Peak CK-MB has a strong association with chronic scar size and wall motion abnormalities after revascularized non-transmural myocardial infarction-A prospective CMR study
Research output: Contribution to journal › Article › Scientific › peer-review
- University of Helsinki
Background: Large myocardial infarction (MI) is associated with adverse left ventricular (LV) remodeling (LVR). We studied the nature of LVR, with specific attention to non-transmural MIs, and the association of peak CK-MB with recovery and chronic phase scar size and LVR. Methods: Altogether 41 patients underwent prospectively repeated cardiovascular magnetic resonance at a median of 22 (interquartile range 9-29) days and 10 (8-16) months after the first revascularized MI. Transmural MI was defined as ≥75% enhancement in at least one myocardial segment. Results: Peak CK-MB was 86 (40-216) μg/L in median, while recovery and chronic phase scar size were 13 (3-23) % and 8 (2-19) %. Altogether 33 patients (81%) had a non-transmural MI. Peak CK-MB had a strong correlation with recovery and chronic scar size (r≥0.80 for all, r≥0.74 for non-transmural MIs; p<0.001). Peak CK-MB, recovery scar size, and chronic scar size, were all strongly correlated with chronic wall motion abnormality index (WMAi) (r≥0.75 for all, r≥0.73 for non-transmural MIs; p<0.001). There was proportional scar size and LV mass resorption of 26% (0-50%) and 6% (-2-14%) in median. Young age (<60 years, median) was associated with greater LV mass resorption (median 9%vs.1%, p=0.007). Conclusions: Peak CK-MB has a strong association with chronic scar size and wall motion abnormalities after revascularized non-transmural MI. Considerable infarct resorption happens after the first-month recovery phase. LV mass resorption is related to age, being more common in younger patients.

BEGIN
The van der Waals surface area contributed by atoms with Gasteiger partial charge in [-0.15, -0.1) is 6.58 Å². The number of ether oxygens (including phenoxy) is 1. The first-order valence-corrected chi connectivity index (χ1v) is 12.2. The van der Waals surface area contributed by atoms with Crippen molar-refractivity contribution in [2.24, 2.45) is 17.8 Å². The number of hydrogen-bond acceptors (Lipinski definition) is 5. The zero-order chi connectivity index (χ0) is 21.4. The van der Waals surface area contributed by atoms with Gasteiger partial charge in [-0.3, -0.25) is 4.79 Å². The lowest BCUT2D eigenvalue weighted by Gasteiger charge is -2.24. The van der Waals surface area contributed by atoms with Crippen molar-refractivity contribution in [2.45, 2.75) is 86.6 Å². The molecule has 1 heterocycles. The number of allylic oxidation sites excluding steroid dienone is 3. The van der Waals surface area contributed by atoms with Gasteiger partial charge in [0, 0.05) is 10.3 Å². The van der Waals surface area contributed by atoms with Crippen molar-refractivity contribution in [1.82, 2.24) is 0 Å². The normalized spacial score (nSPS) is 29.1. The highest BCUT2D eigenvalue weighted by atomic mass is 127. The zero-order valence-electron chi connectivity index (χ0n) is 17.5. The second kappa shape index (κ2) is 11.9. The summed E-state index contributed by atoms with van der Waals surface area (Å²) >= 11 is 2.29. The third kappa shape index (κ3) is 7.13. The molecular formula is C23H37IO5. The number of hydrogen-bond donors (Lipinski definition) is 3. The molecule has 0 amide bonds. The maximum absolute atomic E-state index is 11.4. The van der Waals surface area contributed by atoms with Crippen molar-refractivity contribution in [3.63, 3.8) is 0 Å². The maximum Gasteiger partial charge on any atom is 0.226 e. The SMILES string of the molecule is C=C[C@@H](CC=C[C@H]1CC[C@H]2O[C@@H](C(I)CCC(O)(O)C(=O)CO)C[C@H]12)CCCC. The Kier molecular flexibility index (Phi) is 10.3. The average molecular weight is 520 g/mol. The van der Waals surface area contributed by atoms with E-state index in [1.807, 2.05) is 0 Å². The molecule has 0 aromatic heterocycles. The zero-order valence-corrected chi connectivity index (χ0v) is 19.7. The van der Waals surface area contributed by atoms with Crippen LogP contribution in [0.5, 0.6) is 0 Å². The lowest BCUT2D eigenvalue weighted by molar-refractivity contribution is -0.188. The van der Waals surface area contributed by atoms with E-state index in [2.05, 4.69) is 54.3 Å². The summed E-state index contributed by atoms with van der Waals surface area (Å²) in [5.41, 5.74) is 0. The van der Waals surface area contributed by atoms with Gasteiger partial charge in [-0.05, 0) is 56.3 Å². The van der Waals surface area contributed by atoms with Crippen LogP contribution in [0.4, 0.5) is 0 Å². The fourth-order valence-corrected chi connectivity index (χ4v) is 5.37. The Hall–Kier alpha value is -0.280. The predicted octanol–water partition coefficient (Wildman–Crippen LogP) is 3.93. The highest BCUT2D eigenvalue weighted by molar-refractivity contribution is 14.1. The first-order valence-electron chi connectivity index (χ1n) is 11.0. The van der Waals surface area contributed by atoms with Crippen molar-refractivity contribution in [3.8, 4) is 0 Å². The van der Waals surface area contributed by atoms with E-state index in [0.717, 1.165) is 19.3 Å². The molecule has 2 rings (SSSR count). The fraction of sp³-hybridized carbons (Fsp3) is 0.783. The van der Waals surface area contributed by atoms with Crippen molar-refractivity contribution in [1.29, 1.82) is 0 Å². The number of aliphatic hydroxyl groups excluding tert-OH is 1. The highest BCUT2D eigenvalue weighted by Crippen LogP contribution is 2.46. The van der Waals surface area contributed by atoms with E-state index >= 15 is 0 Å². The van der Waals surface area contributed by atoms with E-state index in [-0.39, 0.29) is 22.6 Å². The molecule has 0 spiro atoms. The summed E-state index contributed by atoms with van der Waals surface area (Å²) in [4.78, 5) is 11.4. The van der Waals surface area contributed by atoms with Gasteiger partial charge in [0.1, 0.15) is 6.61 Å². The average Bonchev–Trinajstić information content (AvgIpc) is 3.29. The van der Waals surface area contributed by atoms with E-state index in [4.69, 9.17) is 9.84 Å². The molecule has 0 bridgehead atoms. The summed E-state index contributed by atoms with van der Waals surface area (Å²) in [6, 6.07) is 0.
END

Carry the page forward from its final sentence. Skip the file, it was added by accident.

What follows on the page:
|Journal||BMC Cardiovascular Disorders|
|Publication status||Published - 8 Feb 2018|
|MoE publication type||A1 Journal article-refereed|
- Acute myocardial infarction, Cardiovascular magnetic resonance, Coronary artery disease, Creatine kinase-MB, Infarct transmurality, Left ventricular remodeling